The works are being financed by CIPE funds from the ‘Culture and Tourism’ Management Plan Fund for Development and Cohesion (FDC), as well as with funds from the Archaeological Park of Pompeii itself, and will be concluded in a year’s time, when not only the public and domestic spaces of the buildings will reopen to visitors, but also their gardens and internal green areas, where they will be able to rediscover, today, that complex link between culture and nature which characterised the life of ancient Pompeians.


Insula Occidentalis of Pompeii - marble slabs ready for the reconstruction of flooring discovered Today we are back at the work site of the House of the Library, where restoration and stabilisation work continues on the Insula Occidentalis, in one of the most important operations currently in progress at Pompeii, where archaeological excavations which we are conducting have already unearthed a series of discoveries which I must say are exceptional. Here we are in a part of the domus that has never been excavated before - this is one of the so-called ‘houses on a slope’, part of a multi-storey edifice built around the city walls and transformed into a luxury residence. Indeed the elements of the room which we are uncovering reveal all its luxury, starting with the very interesting and elegant floor mosaic with the Greek key border, the meander, and with the refinements that we find in other rooms of the domus of Pompeii, which feature a central square with the alternation of white and black tesserae. We must remember that before the eruption, houses in Pompeii probably endured a seismic swarm that likely preceded the devastating effects of the eruption, and may have sustained damage from this earthquake swarm, even more perhaps than the earthquake of AD 62, so several years prior to the eruption. What is clear is that there were certainly rooms which were undergoing restoration, and that refurbishments were underway, Excavations have revealed a work chest, of highly refined workmanship. It is a chest which obviously over time has been partially lost, but it has been possible to recover traces of it through casts of the walls. It was a small chest which contained slabs of precious marble, of coloured marble. We have Peloponnesian green and Numidian yellow, and evidently they were marble slabs which the restorer, as we will call him today, was using to repair the damage or replace parts of furnishings or floor elements in adjacent rooms. Above this small chest was what some say may have been a kind of sample set of marble which was perhaps available for the owner to choose from, but this is pure conjecture. What is certain is that it is a series of marble slabs that are rather thin, and therefore extensively worked, representing precious marbles from various parts of the ancient world. Above this small chest was a basket. The basket is sadly lost but also in this case the imprint of it has been preserved, because in the cinerite block the space originally occupied by the basket, itself long since decomposed, has been preserved, and by pouring in plaster it has been possible to recover the form of this basket. It was a basket whose contents we are now analysing in our laboratories. It may also have been empty, or simply placed there for materials to be deposited inside. What is certain, as we imagine this craftsman who was choosing his slabs in order to work in this part of the house which remains to be excavated, is that further excavations will surely lead to new discoveries and surprises.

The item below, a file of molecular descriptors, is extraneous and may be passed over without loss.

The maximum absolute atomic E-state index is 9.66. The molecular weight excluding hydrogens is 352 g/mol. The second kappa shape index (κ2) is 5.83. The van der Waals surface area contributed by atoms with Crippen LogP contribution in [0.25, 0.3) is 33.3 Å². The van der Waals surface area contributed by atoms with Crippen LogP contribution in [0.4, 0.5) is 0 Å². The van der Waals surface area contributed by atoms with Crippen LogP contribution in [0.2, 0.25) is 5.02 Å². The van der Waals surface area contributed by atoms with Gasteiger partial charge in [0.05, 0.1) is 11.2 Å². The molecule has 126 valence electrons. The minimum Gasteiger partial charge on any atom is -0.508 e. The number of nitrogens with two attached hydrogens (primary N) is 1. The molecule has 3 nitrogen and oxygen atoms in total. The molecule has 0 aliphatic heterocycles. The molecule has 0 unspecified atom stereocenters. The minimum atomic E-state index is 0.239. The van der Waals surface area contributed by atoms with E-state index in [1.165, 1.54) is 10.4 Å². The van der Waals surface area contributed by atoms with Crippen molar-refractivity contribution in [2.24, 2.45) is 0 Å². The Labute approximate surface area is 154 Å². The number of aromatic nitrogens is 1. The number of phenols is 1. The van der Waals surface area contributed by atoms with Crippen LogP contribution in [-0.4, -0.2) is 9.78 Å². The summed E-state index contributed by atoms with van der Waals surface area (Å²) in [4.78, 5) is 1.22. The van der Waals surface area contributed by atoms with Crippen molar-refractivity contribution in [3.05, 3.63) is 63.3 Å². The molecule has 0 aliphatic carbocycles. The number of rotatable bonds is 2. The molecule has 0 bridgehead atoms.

Welcoming us to the House of the Library is the poet of the 5th century BC, Philoxenus of Cythera, whose identity we have known for some years now, on account of the writing, and the name inscribed on this fresco. It is a very unusual Pompeian house, and is part of the Insula Occidentalis of Pompeii - this large complex of buildings which overlooked the Gulf of Naples, standing on the ancient walls of the city and extending from Porta Marina to Porta Ercolano. Within this insula, a part of this insula, notably four domus, are the subject of a series of interventions, of restoration, stabilisation and archaeological excavation, in particular the House of Castricius, the House of Fabius Rufus, the House of the Golden Bracelet and indeed this one, the House of the Library. Why the House of the ‘Library’? Precisely because in this room in which we find ourselves, a wardrobe was found, traces of a wardrobe were found which contained scrolls belonging to the owner of this house, who must have been a highly cultured person and likely belonged to a learned society, considering he wanted the image of a rather niche figure frescoed on the wall of his library, in the form of this dithyrambic poet, Philoxenus of Cythera. As part of the stabilisation and restoration works in this insula, we have resumed the excavations which had initially been partially carried out in the 1970’s. This continuation of the archaeological excavations is revealing a series of exceptional discoveries. First of all, signs of what occurred over time at Pompeii, signs that Pompeii suffered tremendous destruction, not only the eruption of AD 79 but also the great earthquake of AD 62 which struck the city, and this part of the city in particular. In the wake of this major earthquake, the house, which was inhabited and continued to be inhabited, was refurbished, and we can see traces of this refurbishment. Before the eruption of AD 79, Pompeii undoubtedly experienced a series of earthquake swarms, of seismic events which must have compelled the owners of the house to refurbish it once again. During the course of our studies, we are uncovering the signs of these works, which must have been in progress at the time of the eruption. At the time of the deadly eruption, with all of the upheaval and destruction it caused, Pompeii was literally covered by a layer of volcanic material, of ash and lapilli, before the arrival of the pyroclastic flow which engulfed the rooms in which we are standing, sealing the house until the 18th century. In the mid-18th century, when Pompeii was rediscovered in the modern era, the Bourbons began the excavation works, which were excavations conducted underground through the opening of tunnels which burrowed below and inside this volcanic material, leading to the discovery of the treasures which are today preserved at the Archaeological Museum of Naples. In these houses too, we find such traces, and we are looking to preserve them precisely as a record of an ‘additional upheaval’, of what Pompeii was and what Pompeii still is today, as well as other signs from later time periods. Perhaps not everybody knows that in the September of 1943 Pompeii was repeatedly bombed. Over a hundred bombs fell on the ancient city, and two of these fell right onto this house, embedding in the neighbouring rooms, including one in the tablinum, which would devastate the remains of this architecture once again. Here then, our challenge lies precisely in allowing future visitors to rediscover these traces of the past, and therefore to be able to interpret all of these disastrous events, the signs of these events, the deformation of the masonry and the damage wrought by this succession of devastating occurrences. It is a challenge, and it is the challenge of this operation.